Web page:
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Transport For London reveals 57 staff have been killed by Covid


Transport for London has revealed that 57 of its staff have been killed by coronavirus including 42 bus workers and eight Tube and rail staff. 

The news comes after RMT – National Union of Rail, Maritime and Transport Workers – announced that as last three TfL workers died with Covid in recent days.  

But TfL has revealed it believes 57 of the capital’s transport workers have died during the pandemic.  

According to the Evening Standard’s Health Editor, Ross Lydall, some 42 bus workers have died alongside eight Tube and rail workers, three from head office and four in partner organisations.   

London’s Transport Commissioner Andy Byford said: ‘I am determined we as an organisation continue to play our part in the national effort to beat coronavirus. 

‘Our heroic frontline staff and colleagues across the transport industry are the beating heart of London and have kept this great city moving through one of the most challenging periods in its history and helped ensure life-saving critical workers were able to do their jobs.’  

Current safety measures on buses include additional cleaning substances and disinfectants that protect for up to 30 days, more frequent cleaning. 

TfL also added an extra layer of protection to the clear screen that separates bus drivers from passengers and discourage passengers from sitting near the driver with signs.   

Middle-door only boarding was temporarily rolled out across the bus network to enable better social distancing. 

TfL has updated its death in service policy so that travel passes for a friend, partner or relative living at the same address as an employee are extended for six months after their death.

‘I think that’s entirely legitimate,’ Mr Byford said. ‘They’ve made the ultimate sacrifice, this is the very least that we can do for wonderful people who through no fault of their own were exposed to this deadly and awful virus.’

During the peak of the pandemic, eight London bus drivers died after contracting the virus in just three days. 

Elsewhere in the country, bus drivers have died in the north-west, Nottingham and Bristol. Union officials said hundreds of depot staff have also fallen ill.

Other transport workers including Tube and rail staff have also lost their lives while at work during the pandemic.

Just weeks into the lockdown in March, drivers complained buses were not being efficiently cleaned.

One driver claimed Transport for London (TfL) placed the responsibility of cleaning on the staff.

There were also reports of a firm in the West Country using a ‘shower screen’ across the cab window to act as a barrier. 

Other staff members had to use scarves and swimming googles to protect themselves.  

On April 7, London bus driver Mervyn Kennedy, 67, died from Covid-19. His devastated family blamed a ‘lack of personal protective equipment’.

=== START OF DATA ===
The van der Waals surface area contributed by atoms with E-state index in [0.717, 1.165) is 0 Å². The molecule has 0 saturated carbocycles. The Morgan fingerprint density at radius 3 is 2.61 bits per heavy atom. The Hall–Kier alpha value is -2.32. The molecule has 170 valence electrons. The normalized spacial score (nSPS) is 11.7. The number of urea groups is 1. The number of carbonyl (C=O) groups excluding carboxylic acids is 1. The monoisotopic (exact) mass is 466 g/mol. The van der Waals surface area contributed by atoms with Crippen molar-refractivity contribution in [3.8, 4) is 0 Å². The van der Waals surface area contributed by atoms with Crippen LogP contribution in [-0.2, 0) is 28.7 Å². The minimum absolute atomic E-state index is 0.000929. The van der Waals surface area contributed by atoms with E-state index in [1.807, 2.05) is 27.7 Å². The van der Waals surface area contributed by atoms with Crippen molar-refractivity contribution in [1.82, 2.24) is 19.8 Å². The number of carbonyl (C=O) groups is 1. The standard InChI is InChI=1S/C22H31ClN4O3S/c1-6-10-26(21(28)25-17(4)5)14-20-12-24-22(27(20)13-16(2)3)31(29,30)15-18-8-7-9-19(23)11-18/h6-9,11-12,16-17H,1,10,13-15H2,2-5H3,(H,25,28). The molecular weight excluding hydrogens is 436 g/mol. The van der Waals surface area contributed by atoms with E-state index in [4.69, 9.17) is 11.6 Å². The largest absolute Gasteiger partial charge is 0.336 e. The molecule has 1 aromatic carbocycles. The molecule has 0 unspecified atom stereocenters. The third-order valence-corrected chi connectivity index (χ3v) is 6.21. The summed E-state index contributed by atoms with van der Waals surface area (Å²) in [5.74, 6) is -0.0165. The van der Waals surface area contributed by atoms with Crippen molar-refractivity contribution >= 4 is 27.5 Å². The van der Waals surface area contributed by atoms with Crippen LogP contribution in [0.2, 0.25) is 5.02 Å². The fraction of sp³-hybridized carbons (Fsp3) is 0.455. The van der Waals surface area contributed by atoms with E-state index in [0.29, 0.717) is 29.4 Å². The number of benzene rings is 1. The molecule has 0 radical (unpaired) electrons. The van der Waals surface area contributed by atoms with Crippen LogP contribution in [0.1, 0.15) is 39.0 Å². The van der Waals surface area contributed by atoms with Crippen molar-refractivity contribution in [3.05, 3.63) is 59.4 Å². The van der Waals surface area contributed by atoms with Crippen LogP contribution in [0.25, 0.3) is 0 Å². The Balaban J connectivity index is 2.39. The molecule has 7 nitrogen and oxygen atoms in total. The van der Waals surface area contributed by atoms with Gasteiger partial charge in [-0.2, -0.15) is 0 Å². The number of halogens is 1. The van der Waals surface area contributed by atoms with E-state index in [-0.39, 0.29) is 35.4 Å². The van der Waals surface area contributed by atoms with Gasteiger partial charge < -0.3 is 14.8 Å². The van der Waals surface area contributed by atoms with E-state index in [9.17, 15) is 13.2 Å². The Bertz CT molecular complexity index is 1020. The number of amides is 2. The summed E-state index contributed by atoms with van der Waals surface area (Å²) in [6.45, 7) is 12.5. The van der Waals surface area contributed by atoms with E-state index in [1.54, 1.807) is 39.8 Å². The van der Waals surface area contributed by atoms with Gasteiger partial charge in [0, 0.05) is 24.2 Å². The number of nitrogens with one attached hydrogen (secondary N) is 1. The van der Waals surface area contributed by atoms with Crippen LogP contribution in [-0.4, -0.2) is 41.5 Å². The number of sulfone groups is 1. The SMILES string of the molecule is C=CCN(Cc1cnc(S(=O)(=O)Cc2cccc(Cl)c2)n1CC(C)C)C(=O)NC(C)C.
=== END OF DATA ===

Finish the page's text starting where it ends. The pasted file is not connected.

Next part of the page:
The dad-of-three, who had no underlying health conditions, was rushed to hospital with breathing difficulties and died the following day.

His daughter Ellen wrote on Facebook: ‘No more families need to grieve the loss of a loved one due to the lack of PPE.’

And the daughter of driver Ranjith Chandrapala, 64, called for a public inquiry into how the bus workers are protected.   

Mr Chandrapala died in May after driving the No 92 bus on the Ealing hospital route from the start of the crisis.

His daughter Leshie told the Guardian: ‘We need an initial inquiry to find out what’s gone wrong so more drivers don’t die if there is a second wave of Covid-19 and we also need a public inquiry to see why bus drivers like my dad died and for the necessary parties to take accountability for that.’ 

Other staff members had to use scarves and swimming googles to protect themselves. 

On April 1, bus driver and church deacon Kenneth Yeboah died from coronavirus.

On April 7, London bus driver Mervyn Kennedy, 67, died from Covid-19. His devastated family blamed a ‘lack of personal protective equipment’.

The dad-of-three, who had no underlying health conditions, was rushed to hospital with breathing difficulties and died the following day.

His daughter Ellen wrote on Facebook: ‘No more families need to grieve the loss of a loved one due to the lack of PPE.’

And the daughter of driver Ranjith Chandrapala, 64, called for a public inquiry into how the bus workers are protected.   

Mr Chandrapala died in May after driving the No 92 bus on the Ealing hospital route from the start of the crisis.

His daughter Leshie told the Guardian: ‘We need an initial inquiry to find out what’s gone wrong so more drivers don’t die if there is a second wave of Covid-19 and we also need a public inquiry to see why bus drivers like my dad died and for the necessary parties to take accountability for that.’


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